I went to Texas recently with my good friend and former assistant Liz McCue to see several other dear friends, including two accomplished photographers, Melinda Green Harvey and George Nobechi Bumstead. On the way there, we drove through myriad small towns, but in one, took a wrong turn. As we looked for a spot to turn around, both Liz and I exclaimed at the same moment, “Did you see those chairs?!?!”

Junk Jaunt Shopping, Custer County

Junk Jaunters, Custer County

Junk Jaunters, Custer County

Oh, what fun. Lured by the romance of finding hidden treasure, knickknack and antique hunters rummage a county fair building packed with items during the annual Nebraska “Junk Jaunt.” The 200-mile, 500-plus vendor trail includes more than 20 towns, whose residents will see visitors from half the states in the US.

I was lucky enough to travel two days of the Jaunt this year with some of my best students, and in Broken Bow, we found our own treasures…photographs.

Moth and Window, Northern New Mexico

 

Moth and Window

Moth and Window

Some people shoot pretty things like landscapes; I find Sylvia Plath and Ezra Pound in the nooks and crannies of the places I visit. And here was just such a poem, a Plath tucked away in the forgotten recesses of the desert air. Steiglitz called his small images “Equivalents,” for they were the visual equal of his emotional response to a scene. Indeed such a thing happened here for me, but as Andrew Southam has said of me, I live in a poet’s body.

Mud-Painted Car (For Sam Abell)

For Sam Abell

For Sam Abell

In his first Geographic story, Sam Abell made a photograph of his mud-splattered car as a response to the inspiration of Christopher Pratt, one of Canada’s most important modern artists. In the same spirit, while in the rain-soaked, mud-sodden region of eastern Wyoming in 2015, resulting in much the same pattern on my car, I made a photo as a tribute to Sam Abell’s importance to modern photography.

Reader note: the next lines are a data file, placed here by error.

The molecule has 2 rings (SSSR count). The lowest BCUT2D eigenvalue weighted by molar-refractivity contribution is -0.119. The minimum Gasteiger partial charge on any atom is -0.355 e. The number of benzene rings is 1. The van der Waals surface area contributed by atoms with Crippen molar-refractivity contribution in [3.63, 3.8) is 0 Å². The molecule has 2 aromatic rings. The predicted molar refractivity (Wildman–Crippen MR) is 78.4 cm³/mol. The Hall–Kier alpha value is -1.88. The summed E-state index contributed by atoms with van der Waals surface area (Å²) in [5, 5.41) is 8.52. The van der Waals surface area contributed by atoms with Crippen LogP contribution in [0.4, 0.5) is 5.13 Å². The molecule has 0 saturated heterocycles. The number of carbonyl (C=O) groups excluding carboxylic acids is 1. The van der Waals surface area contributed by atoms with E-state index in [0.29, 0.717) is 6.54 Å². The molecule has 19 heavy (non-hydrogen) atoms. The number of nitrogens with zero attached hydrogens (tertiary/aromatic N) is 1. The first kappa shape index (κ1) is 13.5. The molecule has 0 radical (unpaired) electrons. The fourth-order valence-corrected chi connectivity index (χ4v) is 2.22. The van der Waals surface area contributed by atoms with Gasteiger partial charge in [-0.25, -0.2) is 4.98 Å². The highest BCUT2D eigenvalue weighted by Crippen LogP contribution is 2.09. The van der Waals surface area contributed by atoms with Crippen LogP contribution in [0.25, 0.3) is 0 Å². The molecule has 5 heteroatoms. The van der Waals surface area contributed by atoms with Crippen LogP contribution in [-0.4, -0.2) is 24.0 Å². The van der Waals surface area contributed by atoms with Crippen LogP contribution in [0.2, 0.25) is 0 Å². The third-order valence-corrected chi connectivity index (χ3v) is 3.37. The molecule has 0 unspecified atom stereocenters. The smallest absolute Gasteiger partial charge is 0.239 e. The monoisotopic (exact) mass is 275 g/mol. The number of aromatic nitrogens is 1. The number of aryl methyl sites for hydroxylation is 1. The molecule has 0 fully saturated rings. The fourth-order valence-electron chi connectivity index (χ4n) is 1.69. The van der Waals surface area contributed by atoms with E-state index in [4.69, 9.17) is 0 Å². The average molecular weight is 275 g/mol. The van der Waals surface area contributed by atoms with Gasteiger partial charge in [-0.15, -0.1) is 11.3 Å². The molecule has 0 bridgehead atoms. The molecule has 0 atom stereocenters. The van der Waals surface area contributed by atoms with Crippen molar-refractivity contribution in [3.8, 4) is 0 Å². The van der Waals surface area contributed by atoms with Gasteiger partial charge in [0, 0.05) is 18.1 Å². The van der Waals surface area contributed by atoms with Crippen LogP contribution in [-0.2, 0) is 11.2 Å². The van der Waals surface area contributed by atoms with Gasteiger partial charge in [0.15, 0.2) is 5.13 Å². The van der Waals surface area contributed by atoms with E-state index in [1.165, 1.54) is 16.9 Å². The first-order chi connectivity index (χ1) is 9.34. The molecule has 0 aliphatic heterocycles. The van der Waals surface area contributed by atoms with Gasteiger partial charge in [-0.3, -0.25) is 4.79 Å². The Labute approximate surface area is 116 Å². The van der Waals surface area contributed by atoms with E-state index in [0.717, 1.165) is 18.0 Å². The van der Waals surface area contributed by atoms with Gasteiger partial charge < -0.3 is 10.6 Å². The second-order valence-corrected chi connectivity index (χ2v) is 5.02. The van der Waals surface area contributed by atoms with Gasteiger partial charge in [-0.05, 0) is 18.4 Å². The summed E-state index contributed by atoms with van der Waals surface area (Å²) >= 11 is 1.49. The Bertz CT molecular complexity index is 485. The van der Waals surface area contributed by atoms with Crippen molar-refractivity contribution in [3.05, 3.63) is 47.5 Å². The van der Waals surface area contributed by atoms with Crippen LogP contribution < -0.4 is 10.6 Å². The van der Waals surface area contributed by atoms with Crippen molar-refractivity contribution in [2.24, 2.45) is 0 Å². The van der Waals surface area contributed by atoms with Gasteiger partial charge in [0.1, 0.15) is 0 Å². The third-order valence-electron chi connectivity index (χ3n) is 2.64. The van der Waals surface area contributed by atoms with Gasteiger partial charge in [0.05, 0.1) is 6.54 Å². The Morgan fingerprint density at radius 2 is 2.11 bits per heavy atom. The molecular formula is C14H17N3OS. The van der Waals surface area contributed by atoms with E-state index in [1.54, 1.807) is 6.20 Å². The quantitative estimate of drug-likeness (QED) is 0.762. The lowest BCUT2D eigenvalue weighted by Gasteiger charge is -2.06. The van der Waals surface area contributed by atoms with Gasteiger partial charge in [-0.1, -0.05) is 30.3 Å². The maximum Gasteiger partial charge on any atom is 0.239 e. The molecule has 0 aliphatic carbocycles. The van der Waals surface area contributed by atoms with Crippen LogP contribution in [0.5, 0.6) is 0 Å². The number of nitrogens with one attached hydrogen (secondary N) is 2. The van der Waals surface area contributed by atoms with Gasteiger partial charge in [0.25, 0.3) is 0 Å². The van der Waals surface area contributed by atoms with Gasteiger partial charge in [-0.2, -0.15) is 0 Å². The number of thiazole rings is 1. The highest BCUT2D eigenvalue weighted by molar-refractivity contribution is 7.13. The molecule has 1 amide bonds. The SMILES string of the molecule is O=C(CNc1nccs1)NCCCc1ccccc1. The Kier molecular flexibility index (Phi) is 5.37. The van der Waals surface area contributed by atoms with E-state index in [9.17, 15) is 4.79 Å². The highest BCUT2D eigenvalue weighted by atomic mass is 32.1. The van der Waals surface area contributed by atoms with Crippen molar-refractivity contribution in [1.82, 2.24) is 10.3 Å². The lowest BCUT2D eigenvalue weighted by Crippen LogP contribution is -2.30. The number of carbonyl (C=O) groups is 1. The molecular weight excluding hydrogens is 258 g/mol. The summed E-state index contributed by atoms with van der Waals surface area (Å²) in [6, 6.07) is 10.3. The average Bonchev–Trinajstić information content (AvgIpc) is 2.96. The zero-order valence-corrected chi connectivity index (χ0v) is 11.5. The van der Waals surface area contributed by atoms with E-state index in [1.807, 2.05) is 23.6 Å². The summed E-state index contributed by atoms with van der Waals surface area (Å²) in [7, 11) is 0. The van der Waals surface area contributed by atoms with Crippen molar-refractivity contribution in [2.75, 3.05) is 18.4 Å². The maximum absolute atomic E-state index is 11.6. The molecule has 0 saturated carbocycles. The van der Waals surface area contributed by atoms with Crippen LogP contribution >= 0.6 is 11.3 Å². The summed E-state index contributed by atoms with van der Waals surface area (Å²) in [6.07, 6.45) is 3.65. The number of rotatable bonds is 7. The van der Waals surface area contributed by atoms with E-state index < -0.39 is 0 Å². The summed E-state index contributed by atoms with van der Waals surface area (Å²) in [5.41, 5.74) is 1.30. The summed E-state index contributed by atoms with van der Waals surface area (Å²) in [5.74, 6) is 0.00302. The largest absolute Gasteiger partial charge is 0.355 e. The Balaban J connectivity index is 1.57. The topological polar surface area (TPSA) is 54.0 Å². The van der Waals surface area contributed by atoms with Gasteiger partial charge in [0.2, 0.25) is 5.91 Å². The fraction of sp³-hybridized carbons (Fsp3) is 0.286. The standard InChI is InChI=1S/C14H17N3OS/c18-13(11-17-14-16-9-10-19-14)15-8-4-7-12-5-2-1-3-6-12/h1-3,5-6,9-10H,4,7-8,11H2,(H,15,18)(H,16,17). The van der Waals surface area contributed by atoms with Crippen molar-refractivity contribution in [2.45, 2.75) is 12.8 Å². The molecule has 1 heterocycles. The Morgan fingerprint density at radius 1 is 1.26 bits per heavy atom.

Bouncy House, Elwood

Bouncy House, Elwood

Bouncy House, Elwood

Ah, the unexpected. Photographically, it’s de rigueur at the small rodeos of the West, whether it be those in the crowd, the cowboys, the cowgirls or the children. Honestly, while this project is about much more for me than novelty, it’s what often keeps me coming back to each and every backwater event I can find. This image is case-in-point.

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Cowboy and Ferris Wheel, Elwood

Cowboy and Ferris Wheel, Elwood

Cowboy and Ferris Wheel, Elwood

I recently wrapped up another stint of teaching at the Santa Fe Photographic Workshops, somewhere I feel most honored to be an instructor. But that’s not the point of this post. Color is.

Someone I met this year in Santa Fe noted that while I’m known as a black-and-white artist, I haven’t worked solely in monochrome, and what’s more, some of my best—best!—images are in color. Ironic, no? Yet, I often feel like Eeyore when I make such images.

“I might have known,” said Eeyore. “After all, one can’t complain.”

So when I made the above image and chose to leave it in color (which may mean it never goes in my forthcoming book about rural rodeos), upon seeing it, another person made a related comment regarding palette. “Oooh, color! That’s not like you.”

Oh, bother.

It’s been busy, so I’ve been away…but here’s a new photo to compensate.

Woman Traveler, Omaha

Airline Traveler, Omaha

It’s a tough thing, creativity. It comes and goes, and regardless of projects extant, oftentimes creativity is, as artist Chuck Close so eloquently said, difficult and inconsequential much of the time: “The advice I like to give young artists, or really anybody who’ll listen to me, is not to wait around for inspiration. Inspiration is for amateurs; the rest of us just show up and get to work.” So, I’ve been out sweating. Being inspired? Well, that too.